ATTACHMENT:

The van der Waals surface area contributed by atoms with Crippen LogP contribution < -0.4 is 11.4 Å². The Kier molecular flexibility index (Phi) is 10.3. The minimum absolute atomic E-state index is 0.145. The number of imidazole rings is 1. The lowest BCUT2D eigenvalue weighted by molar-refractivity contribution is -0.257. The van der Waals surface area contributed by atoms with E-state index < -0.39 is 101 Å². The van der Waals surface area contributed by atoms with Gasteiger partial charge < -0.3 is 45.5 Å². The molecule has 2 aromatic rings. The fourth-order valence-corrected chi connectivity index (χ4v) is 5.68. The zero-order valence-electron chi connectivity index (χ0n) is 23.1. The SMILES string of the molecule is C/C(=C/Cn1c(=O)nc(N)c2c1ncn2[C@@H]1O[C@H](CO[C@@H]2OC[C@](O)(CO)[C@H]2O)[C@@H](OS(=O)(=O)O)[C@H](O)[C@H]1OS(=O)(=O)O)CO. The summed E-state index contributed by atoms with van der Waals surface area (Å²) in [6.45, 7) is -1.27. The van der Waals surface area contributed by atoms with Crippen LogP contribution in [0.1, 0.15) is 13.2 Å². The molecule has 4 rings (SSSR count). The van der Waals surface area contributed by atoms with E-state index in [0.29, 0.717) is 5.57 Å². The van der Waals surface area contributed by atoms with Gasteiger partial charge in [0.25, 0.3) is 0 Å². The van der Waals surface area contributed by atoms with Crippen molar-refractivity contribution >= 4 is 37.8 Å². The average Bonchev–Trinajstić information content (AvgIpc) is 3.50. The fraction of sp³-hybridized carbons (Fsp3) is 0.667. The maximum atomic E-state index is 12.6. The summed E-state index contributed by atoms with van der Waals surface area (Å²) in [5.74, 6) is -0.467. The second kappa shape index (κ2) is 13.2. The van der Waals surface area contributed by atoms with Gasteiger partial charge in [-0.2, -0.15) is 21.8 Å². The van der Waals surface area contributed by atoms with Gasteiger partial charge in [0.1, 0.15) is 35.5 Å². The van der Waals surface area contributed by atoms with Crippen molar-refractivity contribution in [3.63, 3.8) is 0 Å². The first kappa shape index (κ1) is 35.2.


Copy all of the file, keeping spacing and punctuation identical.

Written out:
The van der Waals surface area contributed by atoms with Crippen LogP contribution < -0.4 is 11.4 Å². The Kier molecular flexibility index (Phi) is 10.3. The minimum absolute atomic E-state index is 0.145. The number of imidazole rings is 1. The lowest BCUT2D eigenvalue weighted by molar-refractivity contribution is -0.257. The van der Waals surface area contributed by atoms with E-state index < -0.39 is 101 Å². The van der Waals surface area contributed by atoms with Gasteiger partial charge < -0.3 is 45.5 Å². The molecule has 2 aromatic rings. The fourth-order valence-corrected chi connectivity index (χ4v) is 5.68. The zero-order valence-electron chi connectivity index (χ0n) is 23.1. The SMILES string of the molecule is C/C(=C/Cn1c(=O)nc(N)c2c1ncn2[C@@H]1O[C@H](CO[C@@H]2OC[C@](O)(CO)[C@H]2O)[C@@H](OS(=O)(=O)O)[C@H](O)[C@H]1OS(=O)(=O)O)CO. The summed E-state index contributed by atoms with van der Waals surface area (Å²) in [6.45, 7) is -1.27. The van der Waals surface area contributed by atoms with Crippen LogP contribution in [0.1, 0.15) is 13.2 Å². The molecule has 4 rings (SSSR count). The van der Waals surface area contributed by atoms with E-state index in [0.29, 0.717) is 5.57 Å². The van der Waals surface area contributed by atoms with Gasteiger partial charge in [0.25, 0.3) is 0 Å². The van der Waals surface area contributed by atoms with Crippen molar-refractivity contribution >= 4 is 37.8 Å². The average Bonchev–Trinajstić information content (AvgIpc) is 3.50. The fraction of sp³-hybridized carbons (Fsp3) is 0.667. The maximum atomic E-state index is 12.6. The summed E-state index contributed by atoms with van der Waals surface area (Å²) in [5.74, 6) is -0.467. The second kappa shape index (κ2) is 13.2. The van der Waals surface area contributed by atoms with Gasteiger partial charge in [-0.2, -0.15) is 21.8 Å². The van der Waals surface area contributed by atoms with Gasteiger partial charge in [0.1, 0.15) is 35.5 Å². The van der Waals surface area contributed by atoms with Crippen molar-refractivity contribution in [3.63, 3.8) is 0 Å². The first kappa shape index (κ1) is 35.2.